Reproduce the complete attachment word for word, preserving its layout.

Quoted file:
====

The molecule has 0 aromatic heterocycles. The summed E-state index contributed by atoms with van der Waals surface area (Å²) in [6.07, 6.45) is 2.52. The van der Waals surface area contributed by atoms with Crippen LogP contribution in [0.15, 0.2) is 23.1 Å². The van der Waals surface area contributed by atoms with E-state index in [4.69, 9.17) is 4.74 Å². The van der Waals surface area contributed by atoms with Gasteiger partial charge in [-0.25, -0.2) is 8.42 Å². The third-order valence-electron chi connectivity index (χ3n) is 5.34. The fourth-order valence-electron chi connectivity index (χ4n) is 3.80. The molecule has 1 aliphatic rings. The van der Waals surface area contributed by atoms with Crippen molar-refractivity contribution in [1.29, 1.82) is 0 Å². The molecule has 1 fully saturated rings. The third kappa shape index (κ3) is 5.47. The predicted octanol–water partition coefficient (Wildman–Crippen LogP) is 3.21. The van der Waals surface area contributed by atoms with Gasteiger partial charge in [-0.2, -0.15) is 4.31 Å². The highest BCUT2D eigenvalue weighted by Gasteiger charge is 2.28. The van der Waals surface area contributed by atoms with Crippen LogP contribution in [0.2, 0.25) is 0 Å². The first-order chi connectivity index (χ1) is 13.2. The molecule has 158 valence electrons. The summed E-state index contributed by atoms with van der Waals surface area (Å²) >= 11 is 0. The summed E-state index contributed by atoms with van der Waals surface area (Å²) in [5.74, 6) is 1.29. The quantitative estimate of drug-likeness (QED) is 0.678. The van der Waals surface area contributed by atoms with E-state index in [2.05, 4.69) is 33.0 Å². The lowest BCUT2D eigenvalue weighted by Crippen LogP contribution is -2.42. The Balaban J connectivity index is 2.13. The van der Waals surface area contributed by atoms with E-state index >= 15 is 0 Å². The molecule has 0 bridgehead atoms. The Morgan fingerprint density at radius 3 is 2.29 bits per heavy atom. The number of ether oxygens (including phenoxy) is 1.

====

The molecule has 0 aromatic heterocycles. The summed E-state index contributed by atoms with van der Waals surface area (Å²) in [6.07, 6.45) is 2.52. The van der Waals surface area contributed by atoms with Crippen LogP contribution in [0.15, 0.2) is 23.1 Å². The van der Waals surface area contributed by atoms with E-state index in [4.69, 9.17) is 4.74 Å². The van der Waals surface area contributed by atoms with Gasteiger partial charge in [-0.25, -0.2) is 8.42 Å². The third-order valence-electron chi connectivity index (χ3n) is 5.34. The fourth-order valence-electron chi connectivity index (χ4n) is 3.80. The molecule has 1 aliphatic rings. The van der Waals surface area contributed by atoms with Crippen molar-refractivity contribution in [1.29, 1.82) is 0 Å². The molecule has 1 fully saturated rings. The third kappa shape index (κ3) is 5.47. The predicted octanol–water partition coefficient (Wildman–Crippen LogP) is 3.21. The van der Waals surface area contributed by atoms with Gasteiger partial charge in [-0.2, -0.15) is 4.31 Å². The highest BCUT2D eigenvalue weighted by Gasteiger charge is 2.28. The van der Waals surface area contributed by atoms with Crippen LogP contribution in [0.2, 0.25) is 0 Å². The first-order chi connectivity index (χ1) is 13.2. The molecule has 158 valence electrons. The summed E-state index contributed by atoms with van der Waals surface area (Å²) >= 11 is 0. The summed E-state index contributed by atoms with van der Waals surface area (Å²) in [5.74, 6) is 1.29. The quantitative estimate of drug-likeness (QED) is 0.678. The van der Waals surface area contributed by atoms with E-state index in [2.05, 4.69) is 33.0 Å². The lowest BCUT2D eigenvalue weighted by Crippen LogP contribution is -2.42. The Balaban J connectivity index is 2.13. The van der Waals surface area contributed by atoms with E-state index >= 15 is 0 Å². The molecule has 0 bridgehead atoms. The Morgan fingerprint density at radius 3 is 2.29 bits per heavy atom. The number of ether oxygens (including phenoxy) is 1.